What is my attachment style?
Updated: May 4, 2020
First of all, what is attachment?
Attachment refers to the particular way in which we relate to other people, especially when we are distressed. It also refers to the way we relate to ourselves, driven by our core anxieties and the kind of defences we adopt to deal with these anxieties.
And why is it important to know?
Knowing our attachment style can help us to understand the emotional patterns that we are likely to experience in relationships. These emotional patterns will affect our levels of openness, trust and intimacy. Knowing our attachment style can also help us to find ways which we can improve our relationships with our friends, family and children.
When do our attachment styles form?
Our attachment styles form during our first two years of life. Infants need to develop a relationship with at least one primary caregiver in order for their social and emotional development to occur normally. How our caregivers respond to us, particularly during times of distress, establishes the types of attachment patterns we form. These patterns will go on to guide our feelings, thoughts and expectations as adults in future relationships.
Infant attachment styles:
To form a secure attachment to our primary caregiver during our first two years of life, we require an adult who is emotionally attuned to us by being sensitive and responsive when we interact with them. This allows us to feel safe, seen, heard and soothed. It is vital that this attachment figure remains a consistent caregiver throughout this period of our life. We can then begin to use our caregiver as a secure base from which to explore the world confidently and become more independent.
If our primary caregiver is emotionally unavailable, insensitive to our needs as an infant, we can develop an insecure, avoidant attachment style. These caregivers have little or no response when we are distressed and discourage crying. We quickly develop the need to be independent, taking care of ourselves and pulling away from needing anything from anyone else.
If our primary caregiver is inconsistently attuned to us, we can develop an insecure, ambivalent attachment style. These caregivers will offer sensitive responses at times but insensitive or intrusive responses at other times causing us to feel confused, not knowing what type of treatment to expect. We then often feel suspicious and distrustful of our caregiver but at the same time, we act clingy and desperate.
If our primary caregiver is abusive and we experience cruelty and fear as an infant, then we can develop a disorganized attachment style. Our survival instincts are telling us to flee and find safety with our caregiver but safety is the very person who is terrifying us. In these situations, we may need to disassociate, detaching from what we are experiencing, blocking it from our consciousness.
Depending on our attachment styles we form during childhood, we usually form equivalent adult attachment styles.
Adult attachment styles:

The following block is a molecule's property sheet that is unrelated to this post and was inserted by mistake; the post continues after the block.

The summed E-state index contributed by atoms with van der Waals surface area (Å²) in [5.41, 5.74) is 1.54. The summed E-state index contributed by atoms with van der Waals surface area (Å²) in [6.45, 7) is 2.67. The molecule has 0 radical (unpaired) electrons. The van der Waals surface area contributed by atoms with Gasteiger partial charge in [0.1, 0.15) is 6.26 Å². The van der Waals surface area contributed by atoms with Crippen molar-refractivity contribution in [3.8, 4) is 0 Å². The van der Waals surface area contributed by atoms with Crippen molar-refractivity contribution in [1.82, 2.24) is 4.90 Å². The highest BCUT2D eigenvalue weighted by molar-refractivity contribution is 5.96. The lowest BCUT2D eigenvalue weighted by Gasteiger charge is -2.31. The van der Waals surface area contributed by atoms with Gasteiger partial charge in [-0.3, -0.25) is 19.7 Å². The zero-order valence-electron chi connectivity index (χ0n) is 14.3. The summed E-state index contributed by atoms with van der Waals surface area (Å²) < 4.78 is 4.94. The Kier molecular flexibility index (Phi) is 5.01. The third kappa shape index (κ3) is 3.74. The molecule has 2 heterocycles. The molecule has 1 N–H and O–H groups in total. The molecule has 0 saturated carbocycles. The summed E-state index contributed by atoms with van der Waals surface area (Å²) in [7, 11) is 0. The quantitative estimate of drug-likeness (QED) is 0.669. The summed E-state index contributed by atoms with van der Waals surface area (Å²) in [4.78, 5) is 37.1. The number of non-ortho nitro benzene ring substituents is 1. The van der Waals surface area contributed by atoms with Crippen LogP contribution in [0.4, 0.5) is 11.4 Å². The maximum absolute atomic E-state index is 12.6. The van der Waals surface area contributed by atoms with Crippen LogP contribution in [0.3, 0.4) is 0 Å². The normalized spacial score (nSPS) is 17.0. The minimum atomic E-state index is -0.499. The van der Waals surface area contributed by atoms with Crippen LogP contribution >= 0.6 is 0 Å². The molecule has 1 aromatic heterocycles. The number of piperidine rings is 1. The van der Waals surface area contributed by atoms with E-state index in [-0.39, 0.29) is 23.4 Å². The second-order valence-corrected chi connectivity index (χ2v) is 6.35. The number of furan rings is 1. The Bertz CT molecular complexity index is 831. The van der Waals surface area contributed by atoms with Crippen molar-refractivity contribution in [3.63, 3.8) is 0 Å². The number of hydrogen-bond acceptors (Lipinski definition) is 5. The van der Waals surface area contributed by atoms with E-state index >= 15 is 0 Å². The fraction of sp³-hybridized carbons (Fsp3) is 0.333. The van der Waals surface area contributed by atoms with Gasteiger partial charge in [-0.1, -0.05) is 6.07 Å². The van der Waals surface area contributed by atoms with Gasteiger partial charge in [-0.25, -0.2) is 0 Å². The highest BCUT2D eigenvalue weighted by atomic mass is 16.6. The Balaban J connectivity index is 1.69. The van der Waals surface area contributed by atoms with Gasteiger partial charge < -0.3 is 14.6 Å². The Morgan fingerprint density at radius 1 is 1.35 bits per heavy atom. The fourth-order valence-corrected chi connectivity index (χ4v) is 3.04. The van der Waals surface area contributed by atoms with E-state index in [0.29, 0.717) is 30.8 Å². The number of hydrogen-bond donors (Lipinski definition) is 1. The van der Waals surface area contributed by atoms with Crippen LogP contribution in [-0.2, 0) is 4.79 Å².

Fearful - Avoidant
Secure adult attachment:
Those of us who formed secure attachments during childhood usually have secure attachment patterns in adulthood. As adults, we have a strong sense of ourselves and we desire close associations with others while feeling independent. We generally have a positive view of ourselves, our partners, children and friends.
Avoidant adult attachment:
Those of us who formed avoidant attachments during childhood are likely to continue having avoidant attachment patterns as adults. As adults, we tend to be more isolated, viewing relationships and emotions as being relatively unimportant. We usually suppress our emotions and distance ourselves from stressful situations.
Preoccupied adult attachment:
Those of us who formed ambivalent attachments during childhood often grow up to have preoccupied attachment patterns. As adults, we are usually self-critical and insecure, seeking approval and reassurance from others, yet this never relieves our self-doubt. In our relationships, we often feel worried about being rejected which makes us act clingy and overly dependent with our partners.
Fearful-Avoidant adult attachment:
Those of us who formed disorganized attachments during childhood often develop fearful-avoidant patterns of attachment. As adults, we continue to dissociate or detach from ourselves at times. Although we desire emotionally close relationships, when we have a partner we find ourselves experiencing the same feelings of fear as we did as children with our abusive caregivers. We find it difficult to have a clear sense of who we are and have great difficulty developing trusting relationships.
Can we change our attachment style?
The good news is that we can work towards becoming more securely attached and emotionally connected to others in a healthy way. To change our attachment style, we require therapy alongside relationships with securely attached individuals. These relationships can teach us how to express and manage our emotions, and build our self-esteem. We then have the opportunity to develop a healthy dependency and a secure base from which to explore the world. Good therapy provides a secure attachment which allows us to grow and become more autonomous.